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I am planning on making some chili powder this weekend using ancho, pasilla, and guajillo peppers. This is a follow-up to the question about storage-lifetime that is to do with the powder itself.

The other concern I have is to do with what is flexible in a chili powder, and what tweaks I can/should make; I've never made a spice blend before, and would appreciate some specific tips. I am weighing the different variables of how to prepare the chili powder itself (i.e. I was a bit disappointed to see more than one "recipe" with one step: "blend"). How does preparation work for powders?

  • If I want to toast the ground spices, what impact will this have if I do so before storage? Should toasting be done dry (i.e. no oil), or are there different methods (i.e. to how they are roasted) one can use?
  • If I use fresh roasted peppers (i.e. if I go to the store and buy some fresh habaneros, and roast them in the oven, or if I want to use fresh roasted garlic), how do I incorporate them? More fundamentally, how do I incorporate "wet" ingredients into the powder? (I do not have any dehydrating appliances beyond oven/range.)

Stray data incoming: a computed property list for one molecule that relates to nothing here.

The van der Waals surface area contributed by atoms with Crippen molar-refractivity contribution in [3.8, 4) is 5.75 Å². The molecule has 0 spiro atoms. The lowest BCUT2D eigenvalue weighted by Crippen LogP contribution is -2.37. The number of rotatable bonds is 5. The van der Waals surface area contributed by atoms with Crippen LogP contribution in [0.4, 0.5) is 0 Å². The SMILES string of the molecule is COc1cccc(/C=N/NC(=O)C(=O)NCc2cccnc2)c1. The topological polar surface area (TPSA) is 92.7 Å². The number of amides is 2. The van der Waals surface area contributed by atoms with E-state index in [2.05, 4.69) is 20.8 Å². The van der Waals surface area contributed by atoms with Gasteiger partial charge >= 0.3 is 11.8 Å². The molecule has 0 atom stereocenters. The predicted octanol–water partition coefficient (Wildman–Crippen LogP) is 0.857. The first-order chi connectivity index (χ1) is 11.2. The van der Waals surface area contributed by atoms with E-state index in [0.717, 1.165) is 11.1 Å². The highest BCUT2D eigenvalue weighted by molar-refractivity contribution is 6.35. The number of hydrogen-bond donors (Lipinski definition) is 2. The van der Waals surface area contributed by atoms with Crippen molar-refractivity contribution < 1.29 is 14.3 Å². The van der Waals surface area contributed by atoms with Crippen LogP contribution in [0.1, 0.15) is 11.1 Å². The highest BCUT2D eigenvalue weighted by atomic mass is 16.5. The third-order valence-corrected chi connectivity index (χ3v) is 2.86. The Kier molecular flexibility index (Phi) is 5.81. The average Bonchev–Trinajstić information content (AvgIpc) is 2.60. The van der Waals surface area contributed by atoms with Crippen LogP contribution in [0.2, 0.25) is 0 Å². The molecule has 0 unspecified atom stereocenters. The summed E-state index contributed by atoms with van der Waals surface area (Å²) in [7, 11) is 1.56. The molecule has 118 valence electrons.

• Does salt serve any function in chili powder (beyond flavor and filler), especially if I plan to salt anything as necessary?
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1 Answer 1

up vote 2 down vote accepted

First, as someone who has made chili powder, let me offer you one piece of advice -- get yourself a coffee or spice grinder.

Second, disabuse yourself of any notion of making your chili powder with anything wet. Whatever goes in should be bone dry. I wouldn't even bother with drying fresh peppers, garlic, etc. It's just not worth the effort. However, you absolutely should get your cumin in (dried) seed form, and dry toast it yourself. That IS worth the effort.

Beyond that, everything else is negotiable. Mess around with different types of peppers, different herbs/spices, different proportions, etc., and see what you like best.

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